So, duly armed with a copy of these
Off I trot, over to New Buckenham, with a car full of Spain, in the shape of my buildings, trees, and assorted Spanish Civil War figures
Now what follows, is not a review, more of a post mortem, on how not to put on a play test.
Ok, I admit it, mistakes were made, the first of which, was thinking I could blag my way through the game, without an in-depth read of the rules themselves, I had watched some very fine videos, made by the Lardies, that went some way to explaining the rules, so I had a limited knowledge of how the rules worked, a very very very limited knowledge as it turned out!!! Learning point No1, there is no substitute for actually playing a few turns on your own, and actually reading the rulebook.
I had took the time to print out all the required gaming aids, generously supplied by the TooFatLardies Forum, and had given them a cursory glance, not realising that I had not printed out a full QRS, just the supplement for the SCW version, oh look yet another mistake.
Time for a distracting photo, oh look a table with some stuff on it
So, here is the table layout, game was played from end to end, using the "Assault the Objective" scenario, with the objective being the road exit nearest the camera, deemed the road to Madrid. The village was defended by the F.A.I/C.N.T militia, and the attackers were the Spanish Foreign Legion.
Support options, oh dear....I had no idea how to work these out, and I fudged my way through the list, and this went a long way to spoiling the game :-(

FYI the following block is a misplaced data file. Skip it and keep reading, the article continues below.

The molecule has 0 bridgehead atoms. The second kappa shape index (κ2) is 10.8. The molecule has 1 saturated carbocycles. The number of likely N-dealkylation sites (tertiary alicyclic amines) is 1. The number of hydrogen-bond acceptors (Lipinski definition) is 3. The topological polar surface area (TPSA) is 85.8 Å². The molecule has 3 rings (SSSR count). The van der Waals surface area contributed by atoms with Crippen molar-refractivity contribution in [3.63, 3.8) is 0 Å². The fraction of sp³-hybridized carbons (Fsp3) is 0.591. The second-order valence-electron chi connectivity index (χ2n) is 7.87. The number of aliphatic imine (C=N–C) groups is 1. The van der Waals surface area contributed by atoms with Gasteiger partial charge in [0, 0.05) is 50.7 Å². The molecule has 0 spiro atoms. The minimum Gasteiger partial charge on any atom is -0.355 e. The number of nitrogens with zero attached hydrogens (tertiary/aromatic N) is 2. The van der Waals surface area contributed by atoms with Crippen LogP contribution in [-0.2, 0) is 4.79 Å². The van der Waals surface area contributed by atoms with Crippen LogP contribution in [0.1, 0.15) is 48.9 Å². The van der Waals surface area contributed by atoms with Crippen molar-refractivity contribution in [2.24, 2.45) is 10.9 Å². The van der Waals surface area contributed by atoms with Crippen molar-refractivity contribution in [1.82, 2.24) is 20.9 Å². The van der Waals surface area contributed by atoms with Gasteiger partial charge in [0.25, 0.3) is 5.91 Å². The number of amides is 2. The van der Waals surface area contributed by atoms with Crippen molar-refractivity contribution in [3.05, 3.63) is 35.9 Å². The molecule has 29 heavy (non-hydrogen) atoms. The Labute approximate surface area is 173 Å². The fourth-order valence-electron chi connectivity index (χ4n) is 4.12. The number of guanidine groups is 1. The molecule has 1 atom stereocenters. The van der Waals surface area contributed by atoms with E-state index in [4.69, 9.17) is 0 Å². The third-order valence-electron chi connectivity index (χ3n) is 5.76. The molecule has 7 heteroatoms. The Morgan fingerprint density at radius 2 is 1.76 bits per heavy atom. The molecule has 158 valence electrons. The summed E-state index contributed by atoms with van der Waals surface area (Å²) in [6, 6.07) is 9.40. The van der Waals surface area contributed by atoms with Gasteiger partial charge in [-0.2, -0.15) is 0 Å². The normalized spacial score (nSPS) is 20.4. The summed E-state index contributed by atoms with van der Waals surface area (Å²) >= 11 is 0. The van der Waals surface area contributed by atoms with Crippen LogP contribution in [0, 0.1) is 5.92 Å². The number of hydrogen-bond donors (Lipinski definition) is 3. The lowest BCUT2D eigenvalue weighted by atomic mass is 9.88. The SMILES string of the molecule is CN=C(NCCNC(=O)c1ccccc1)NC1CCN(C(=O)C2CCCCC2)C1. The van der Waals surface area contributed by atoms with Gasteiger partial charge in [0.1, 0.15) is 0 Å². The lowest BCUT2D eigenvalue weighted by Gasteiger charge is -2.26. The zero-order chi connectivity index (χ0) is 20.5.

I gave the Militia too much support, then ended up with a platoon of hardened militia, a support Tiznao, off board artillery, and a sniper team!! The Legionarios got a Panzer 1A, and a unit of Moroccan scouts, fortunately the Pz1 was a godsend, as its 12 dice for the twin MGs, at least gave them some much needed firepower.
The Foreign Legion with their terror weapon, the dreaded Panzer 1
We start the game, by playing through the patrol phase, now this takes a bit of working out, and for gamers used to bunging a load of figures onto the table, and getting on with it, it did seem a bit mad to be shuffling little round markers about. I think we managed to do this bit ok, and we managed, after some judicious circle shuffling, to get the jump off points sorted.
The rules are quite easy, once you get your head around them, and they would play really well, if you had an umpire who knew what they were doing, sadly we did not!!
I muffed it up completely, the two sides were badly worked out, I had not got the commands worked out properly, so there was just a platoon sergeant, and whatever junior NCOs the sections had, including the Militia, who should not have had any junior leaders!! Not that it mattered, because I failed to use any of them properly anyway. If Mr Dickhead had read the rules, and had played around with them a bit, he would have realised that Junior leaders can undertake TWO ACTIONS, which includes removing shock markers.
We managed to work our way through the basics, and we played a game, of sorts, it was not a game of Chain of Command, more of a hastily assembled balls up, with a set of rules sort of played in bits.
Overall, Chain of Command are going to be a very good set of rules, for The Spanish Civil War, they play well, add the right amount of friction, and take away that godlike control, that players have over their forces. The added nuances for the period specific lists bring that extra flavour I wanted.
Next time, it will be a lot better, so its thanks to Andy, Steve,Stuart and Alan for helping me blunder my way through the game, and I hope my pathetic efforts ahve not put them off having another crack at the rules in a month or so.
Here's a few jolly pictures to end this sorry tale.
Until next time folks